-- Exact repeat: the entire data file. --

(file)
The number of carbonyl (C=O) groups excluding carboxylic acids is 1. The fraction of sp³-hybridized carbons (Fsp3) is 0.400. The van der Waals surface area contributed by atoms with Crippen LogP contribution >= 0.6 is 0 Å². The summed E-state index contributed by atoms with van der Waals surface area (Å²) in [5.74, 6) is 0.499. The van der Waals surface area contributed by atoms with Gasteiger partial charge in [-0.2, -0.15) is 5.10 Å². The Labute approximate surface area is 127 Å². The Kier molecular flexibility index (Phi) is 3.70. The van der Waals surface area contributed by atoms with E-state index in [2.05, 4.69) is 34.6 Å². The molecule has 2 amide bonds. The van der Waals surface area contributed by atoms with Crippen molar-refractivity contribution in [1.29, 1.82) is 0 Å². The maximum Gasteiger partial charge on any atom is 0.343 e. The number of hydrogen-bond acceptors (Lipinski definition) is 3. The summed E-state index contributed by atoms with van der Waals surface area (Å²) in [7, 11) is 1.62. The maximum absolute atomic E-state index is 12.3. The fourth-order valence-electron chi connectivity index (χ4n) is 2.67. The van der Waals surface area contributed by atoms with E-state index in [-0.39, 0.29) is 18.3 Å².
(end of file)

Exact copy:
The number of carbonyl (C=O) groups excluding carboxylic acids is 1. The fraction of sp³-hybridized carbons (Fsp3) is 0.400. The van der Waals surface area contributed by atoms with Crippen LogP contribution >= 0.6 is 0 Å². The summed E-state index contributed by atoms with van der Waals surface area (Å²) in [5.74, 6) is 0.499. The van der Waals surface area contributed by atoms with Gasteiger partial charge in [-0.2, -0.15) is 5.10 Å². The Labute approximate surface area is 127 Å². The Kier molecular flexibility index (Phi) is 3.70. The van der Waals surface area contributed by atoms with E-state index in [2.05, 4.69) is 34.6 Å². The molecule has 2 amide bonds. The van der Waals surface area contributed by atoms with Crippen molar-refractivity contribution in [1.29, 1.82) is 0 Å². The maximum Gasteiger partial charge on any atom is 0.343 e. The number of hydrogen-bond acceptors (Lipinski definition) is 3. The summed E-state index contributed by atoms with van der Waals surface area (Å²) in [7, 11) is 1.62. The maximum absolute atomic E-state index is 12.3. The fourth-order valence-electron chi connectivity index (χ4n) is 2.67. The van der Waals surface area contributed by atoms with E-state index in [-0.39, 0.29) is 18.3 Å².